The 6000 miles… Coldplay review

So, after months of waiting, last night was it. Me, Mrs 6k and 53,000-odd others seeing Coldplay at the Cape Town Stadium. I’ve done several concert reviews on here before and I’ve learnt that that people like the whole package, so let me share my experiences with you.

  • Don’t care for words, and just want pictures? Click here for my flickr set.

Parking: New plan – I decided to park in the CTICC car park. Choose the P1 parking and you’ll pay a flat rate of R30 for the evening, your car will be safe and secure and you’ll be just a 5 minute walk from the goodness of the Civic Centre end of the free Civic Centre – Stadium shuttle. Add to that the benefit of a direct exit onto the elevated freeway (N1/N2) and suddenly you’ll wonder why on earth you ever parked anywhere else. Brilliant.

The Fan Walk: Mrs 6k had never done the Fan Walk and I hadn’t done it since the Bafana v USA game last November, so I was more than happy to take her along and share the experience with her. But what a disappointment. There was no entertainment, no food stalls (this could have been a big issue: I was getting hungry and you wouldn’t like me when I’m hungry), no nothing.
So let’s be honest here, this isn’t a “Fan Walk”. This isn’t something that Cape Town should market as a unique selling point; this a road that has been closed to allow people to get to the stadium. Just like roads near stadiums are functionally closed each and every week worldwide.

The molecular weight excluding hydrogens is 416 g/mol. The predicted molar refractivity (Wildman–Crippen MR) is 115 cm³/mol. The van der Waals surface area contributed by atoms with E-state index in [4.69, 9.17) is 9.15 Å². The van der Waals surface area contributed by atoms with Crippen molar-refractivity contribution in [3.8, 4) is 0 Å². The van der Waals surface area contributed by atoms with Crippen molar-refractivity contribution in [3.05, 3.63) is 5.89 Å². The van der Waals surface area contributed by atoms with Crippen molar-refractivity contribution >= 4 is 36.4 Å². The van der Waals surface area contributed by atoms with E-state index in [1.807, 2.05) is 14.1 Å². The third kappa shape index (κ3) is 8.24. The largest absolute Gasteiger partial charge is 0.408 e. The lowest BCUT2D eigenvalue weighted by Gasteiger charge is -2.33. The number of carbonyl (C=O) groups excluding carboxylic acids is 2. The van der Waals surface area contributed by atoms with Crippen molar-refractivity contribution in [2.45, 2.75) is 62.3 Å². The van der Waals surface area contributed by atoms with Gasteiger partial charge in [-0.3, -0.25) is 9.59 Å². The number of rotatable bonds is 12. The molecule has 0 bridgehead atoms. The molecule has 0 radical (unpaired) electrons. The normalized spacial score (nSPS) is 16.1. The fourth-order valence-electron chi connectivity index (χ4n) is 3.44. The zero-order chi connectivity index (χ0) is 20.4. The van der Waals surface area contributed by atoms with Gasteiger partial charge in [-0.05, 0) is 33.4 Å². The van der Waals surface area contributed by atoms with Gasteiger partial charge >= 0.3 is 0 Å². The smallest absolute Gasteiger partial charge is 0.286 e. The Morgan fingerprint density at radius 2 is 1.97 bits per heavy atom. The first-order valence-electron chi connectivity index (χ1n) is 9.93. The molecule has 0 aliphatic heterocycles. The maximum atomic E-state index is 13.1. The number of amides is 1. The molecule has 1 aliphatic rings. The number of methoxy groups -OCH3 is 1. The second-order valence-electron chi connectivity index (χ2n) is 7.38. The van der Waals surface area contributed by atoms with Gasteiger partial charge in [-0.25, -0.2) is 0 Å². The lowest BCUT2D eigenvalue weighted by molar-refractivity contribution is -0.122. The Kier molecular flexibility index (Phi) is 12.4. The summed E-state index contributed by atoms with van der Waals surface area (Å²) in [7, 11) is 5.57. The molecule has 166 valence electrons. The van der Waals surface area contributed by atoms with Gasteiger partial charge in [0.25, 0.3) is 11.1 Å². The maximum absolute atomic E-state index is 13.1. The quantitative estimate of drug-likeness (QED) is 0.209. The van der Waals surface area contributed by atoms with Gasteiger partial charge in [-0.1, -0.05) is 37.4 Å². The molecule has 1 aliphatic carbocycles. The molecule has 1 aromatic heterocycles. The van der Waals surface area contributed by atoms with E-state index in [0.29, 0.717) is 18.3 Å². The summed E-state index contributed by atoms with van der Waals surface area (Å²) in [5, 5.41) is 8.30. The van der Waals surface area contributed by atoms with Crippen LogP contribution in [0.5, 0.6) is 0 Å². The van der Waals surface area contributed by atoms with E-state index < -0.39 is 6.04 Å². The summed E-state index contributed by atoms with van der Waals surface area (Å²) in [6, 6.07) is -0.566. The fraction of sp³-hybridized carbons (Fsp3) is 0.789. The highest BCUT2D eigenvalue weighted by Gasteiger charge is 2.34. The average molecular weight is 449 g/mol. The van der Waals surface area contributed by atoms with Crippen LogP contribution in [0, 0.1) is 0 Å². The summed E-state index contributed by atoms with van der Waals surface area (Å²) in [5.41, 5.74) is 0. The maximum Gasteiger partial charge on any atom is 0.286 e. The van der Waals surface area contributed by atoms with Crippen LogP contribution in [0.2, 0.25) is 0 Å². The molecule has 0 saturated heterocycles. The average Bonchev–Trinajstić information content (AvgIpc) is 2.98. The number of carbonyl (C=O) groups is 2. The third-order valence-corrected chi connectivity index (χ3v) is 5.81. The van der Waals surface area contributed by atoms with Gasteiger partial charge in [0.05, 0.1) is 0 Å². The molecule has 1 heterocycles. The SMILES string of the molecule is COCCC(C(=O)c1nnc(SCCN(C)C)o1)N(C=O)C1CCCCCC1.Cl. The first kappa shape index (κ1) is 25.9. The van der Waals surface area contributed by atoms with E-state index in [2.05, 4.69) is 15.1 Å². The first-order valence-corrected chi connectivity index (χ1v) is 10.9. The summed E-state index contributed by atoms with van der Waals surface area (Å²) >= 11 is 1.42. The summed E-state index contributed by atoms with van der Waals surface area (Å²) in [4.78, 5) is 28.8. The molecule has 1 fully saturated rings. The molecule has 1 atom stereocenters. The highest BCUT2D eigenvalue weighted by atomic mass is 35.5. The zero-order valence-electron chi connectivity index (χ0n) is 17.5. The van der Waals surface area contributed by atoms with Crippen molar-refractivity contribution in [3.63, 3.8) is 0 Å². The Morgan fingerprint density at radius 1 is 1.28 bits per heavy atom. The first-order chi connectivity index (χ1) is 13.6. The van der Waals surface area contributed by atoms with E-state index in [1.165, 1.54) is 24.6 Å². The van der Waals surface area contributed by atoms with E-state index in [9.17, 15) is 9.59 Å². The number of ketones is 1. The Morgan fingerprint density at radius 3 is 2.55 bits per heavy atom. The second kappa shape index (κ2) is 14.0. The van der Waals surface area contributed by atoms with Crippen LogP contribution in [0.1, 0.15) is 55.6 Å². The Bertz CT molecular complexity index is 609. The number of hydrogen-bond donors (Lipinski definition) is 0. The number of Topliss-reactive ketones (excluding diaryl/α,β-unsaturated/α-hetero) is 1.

Move along please. Absolutely nothing to see here. Hugely disappointing.

Food: Peri-peri chicken burgers and Bratwurst rolls at Giovanni’s in Green Point. Winning.

The Stadium: I love this stadium. I love coming to this stadium. I love being at this stadium. But last night there was a worrying lack of security and organisation outside. Somehow, while there were huge queues to get to some turnstiles, there were no queues to get to others. This prompted anger and – eventually – a potentially dangerous situation of a fence being uprooted and hundreds of people pouring through to get to the shorter queues. Not good. There weren’t enough event staff to manage the situation – were they not expecting a big crowd? – and that meant that people got through without having their bags searched. Which is no big deal as long as they haven’t got anything nasty in there, but it shouldn’t happen.
One other issue: the new City health drive meant that there were no refreshment facilities on the third tier. Therefore, you could pre-emptively work off the calories from your food and drink by having to carry it up the 6 floors to your seat.
Thanks Patricia. I feel thinner already. You should give it a go, pet.
Otherwise, I love this stadium. I love coming to this stadium. I love being at this stadium.
Did I mention that?
Oh – and jumping ahead – after the gig, the new longer, wider queuing system for the bus station was brilliant and has effectively removed the crush which has ensued after every other event. It shows that the city is watching and learning and that gives me hope after those two negatives above.

Right – time for some music.